How Do You Develop A Kid With Talent?

It would be nice if there was an exact blueprint to follow when trying to maximize athletic talent.  
 
We have seen literally thousands of families over the last 20+ years take a variety of tracks to help their kids succeed. 
 
Some have worked very well, some have not.
 
Using this experience as our guide, combined with emerging research on this topic, here are our top suggestions your child get the most from their talent:
 
Identify Your Primary Needs 
What does your young athlete need to succeed at the next level of their sport?
 
  • Do they play slower than their top competition?
 
  • Do they need a better understanding of the game? 
 
  • Do they get pushed around by stronger kids?
 
  • Do they fatigue earlier than kids as good or better than them?
 
  • Are their sport skills not as sharp as they need to be for the next level?
 
Through observations from your sport coaches, parents, the athlete themselves, and outside analysis from experts, you can dig deep to honestly determine what specific areas must be improved for your kid to be successful one level up from where they are now.
 
 
Prioritize Your Time Around Those Primary Needs
Armed with knowledge of their primary needs, the next step is to make working on them the top priority. This may include focused practice on their own, hiring a sport coach to build skills, or a trainer to accelerate their physical development.
 
This is by far the biggest mistake we see sports families make.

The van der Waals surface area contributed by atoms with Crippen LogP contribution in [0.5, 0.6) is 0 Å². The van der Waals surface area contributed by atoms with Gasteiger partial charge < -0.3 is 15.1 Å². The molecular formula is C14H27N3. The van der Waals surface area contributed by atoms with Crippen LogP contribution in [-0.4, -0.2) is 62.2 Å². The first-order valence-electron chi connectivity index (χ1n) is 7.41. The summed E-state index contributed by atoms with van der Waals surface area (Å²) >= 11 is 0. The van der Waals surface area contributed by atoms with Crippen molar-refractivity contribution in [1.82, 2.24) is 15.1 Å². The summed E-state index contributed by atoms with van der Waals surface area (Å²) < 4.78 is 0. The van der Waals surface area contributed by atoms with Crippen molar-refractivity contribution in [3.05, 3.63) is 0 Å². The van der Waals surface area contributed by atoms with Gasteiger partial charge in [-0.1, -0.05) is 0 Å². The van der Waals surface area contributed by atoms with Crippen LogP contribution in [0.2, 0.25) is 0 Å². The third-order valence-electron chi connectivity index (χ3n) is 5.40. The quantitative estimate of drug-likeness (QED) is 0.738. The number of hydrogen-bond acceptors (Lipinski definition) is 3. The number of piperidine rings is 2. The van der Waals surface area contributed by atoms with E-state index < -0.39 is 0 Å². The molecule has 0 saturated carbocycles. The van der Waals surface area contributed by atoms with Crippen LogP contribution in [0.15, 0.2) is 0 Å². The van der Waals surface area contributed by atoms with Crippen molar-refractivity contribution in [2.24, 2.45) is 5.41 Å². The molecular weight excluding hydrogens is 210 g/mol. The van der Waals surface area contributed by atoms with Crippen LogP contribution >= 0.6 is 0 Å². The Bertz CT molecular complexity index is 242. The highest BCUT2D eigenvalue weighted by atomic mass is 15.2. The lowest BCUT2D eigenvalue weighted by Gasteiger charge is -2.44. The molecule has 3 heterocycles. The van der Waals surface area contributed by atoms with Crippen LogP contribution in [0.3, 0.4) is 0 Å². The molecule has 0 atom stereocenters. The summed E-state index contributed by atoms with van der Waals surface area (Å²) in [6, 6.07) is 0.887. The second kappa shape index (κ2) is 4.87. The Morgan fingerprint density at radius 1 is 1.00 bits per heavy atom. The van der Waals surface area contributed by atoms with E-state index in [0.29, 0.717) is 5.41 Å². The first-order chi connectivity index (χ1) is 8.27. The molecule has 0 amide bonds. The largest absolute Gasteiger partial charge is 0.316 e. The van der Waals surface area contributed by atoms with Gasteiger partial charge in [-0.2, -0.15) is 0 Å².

Kids play on 2 or 3 teams at a time almost year-round, regardless of whether it’s all advancing their primary needs, then are ‘too busy’ to address the things they most need to improve. 
 
Progress stagnates, and that talent is never fully realized.
 
A proactive approach to budgeting your time around the limiting factors in your kid's game puts them in the best position to succeed when they move up and face tougher competition.
 
Revise & Adapt The Plan On A Regular Basis
Doing this once doesn’t mean your work is done! Kids are in a constant state of adaptation, and your plan should be too.
 
The kid who was fast enough at younger levels may fall behind as they get older. 
 
Tactics within the sport may become more complex, making extra time with a sport coach a bigger priority than it used to be. 
 
Primary needs are not static. To maximize an athletic career you should use feedback from coaches, scouts (if they're reached a high enough level) and other expert analysts once or twice per year to find your child's greatest current need.
 
So many times we've seen a very skilled middle school athlete fall behind as they get older because the need that should have been addressed years before continues to hold them back.
 
Many other times, we've seen kids that were once less highly regarded shoot up the talent scale by filling in their weaker points over time.
 
So...I guess there kind of is a blueprint to developing a kid with talent!



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